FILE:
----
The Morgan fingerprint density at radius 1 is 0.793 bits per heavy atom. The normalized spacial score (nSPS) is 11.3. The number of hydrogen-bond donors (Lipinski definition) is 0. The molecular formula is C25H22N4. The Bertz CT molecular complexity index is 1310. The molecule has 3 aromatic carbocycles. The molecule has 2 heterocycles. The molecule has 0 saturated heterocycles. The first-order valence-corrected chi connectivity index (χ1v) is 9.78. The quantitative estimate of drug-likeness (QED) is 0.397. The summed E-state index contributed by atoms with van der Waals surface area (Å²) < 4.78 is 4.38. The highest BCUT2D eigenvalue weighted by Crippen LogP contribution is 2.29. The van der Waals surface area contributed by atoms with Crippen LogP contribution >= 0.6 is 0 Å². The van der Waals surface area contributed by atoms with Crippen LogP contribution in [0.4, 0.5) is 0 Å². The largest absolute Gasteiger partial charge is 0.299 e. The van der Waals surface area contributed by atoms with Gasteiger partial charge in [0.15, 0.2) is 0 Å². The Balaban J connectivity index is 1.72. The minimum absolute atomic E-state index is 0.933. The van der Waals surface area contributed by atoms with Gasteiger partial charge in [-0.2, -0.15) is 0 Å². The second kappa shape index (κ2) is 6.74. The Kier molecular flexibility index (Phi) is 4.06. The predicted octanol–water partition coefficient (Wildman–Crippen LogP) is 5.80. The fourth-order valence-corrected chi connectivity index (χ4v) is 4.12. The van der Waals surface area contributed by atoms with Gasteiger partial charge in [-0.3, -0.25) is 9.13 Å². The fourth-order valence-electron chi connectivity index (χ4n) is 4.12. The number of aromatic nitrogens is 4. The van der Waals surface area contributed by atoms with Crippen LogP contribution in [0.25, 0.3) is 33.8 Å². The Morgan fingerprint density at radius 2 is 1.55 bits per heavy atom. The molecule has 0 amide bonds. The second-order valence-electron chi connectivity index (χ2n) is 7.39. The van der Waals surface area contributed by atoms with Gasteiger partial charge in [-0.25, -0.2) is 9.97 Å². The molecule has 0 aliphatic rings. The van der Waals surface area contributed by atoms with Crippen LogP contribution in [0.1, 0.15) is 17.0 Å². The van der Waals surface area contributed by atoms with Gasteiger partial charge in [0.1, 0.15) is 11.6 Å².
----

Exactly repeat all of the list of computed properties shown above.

The Morgan fingerprint density at radius 1 is 0.793 bits per heavy atom. The normalized spacial score (nSPS) is 11.3. The number of hydrogen-bond donors (Lipinski definition) is 0. The molecular formula is C25H22N4. The Bertz CT molecular complexity index is 1310. The molecule has 3 aromatic carbocycles. The molecule has 2 heterocycles. The molecule has 0 saturated heterocycles. The first-order valence-corrected chi connectivity index (χ1v) is 9.78. The quantitative estimate of drug-likeness (QED) is 0.397. The summed E-state index contributed by atoms with van der Waals surface area (Å²) < 4.78 is 4.38. The highest BCUT2D eigenvalue weighted by Crippen LogP contribution is 2.29. The van der Waals surface area contributed by atoms with Crippen LogP contribution >= 0.6 is 0 Å². The van der Waals surface area contributed by atoms with Crippen LogP contribution in [0.4, 0.5) is 0 Å². The largest absolute Gasteiger partial charge is 0.299 e. The van der Waals surface area contributed by atoms with Gasteiger partial charge in [0.15, 0.2) is 0 Å². The Balaban J connectivity index is 1.72. The minimum absolute atomic E-state index is 0.933. The van der Waals surface area contributed by atoms with Gasteiger partial charge in [-0.2, -0.15) is 0 Å². The second kappa shape index (κ2) is 6.74. The Kier molecular flexibility index (Phi) is 4.06. The predicted octanol–water partition coefficient (Wildman–Crippen LogP) is 5.80. The fourth-order valence-corrected chi connectivity index (χ4v) is 4.12. The van der Waals surface area contributed by atoms with Gasteiger partial charge in [-0.3, -0.25) is 9.13 Å². The fourth-order valence-electron chi connectivity index (χ4n) is 4.12. The number of aromatic nitrogens is 4. The van der Waals surface area contributed by atoms with Crippen LogP contribution in [0.25, 0.3) is 33.8 Å². The Morgan fingerprint density at radius 2 is 1.55 bits per heavy atom. The molecule has 0 amide bonds. The second-order valence-electron chi connectivity index (χ2n) is 7.39. The van der Waals surface area contributed by atoms with Gasteiger partial charge in [-0.25, -0.2) is 9.97 Å². The molecule has 0 aliphatic rings. The van der Waals surface area contributed by atoms with Crippen LogP contribution in [0.1, 0.15) is 17.0 Å². The van der Waals surface area contributed by atoms with Gasteiger partial charge in [0.1, 0.15) is 11.6 Å².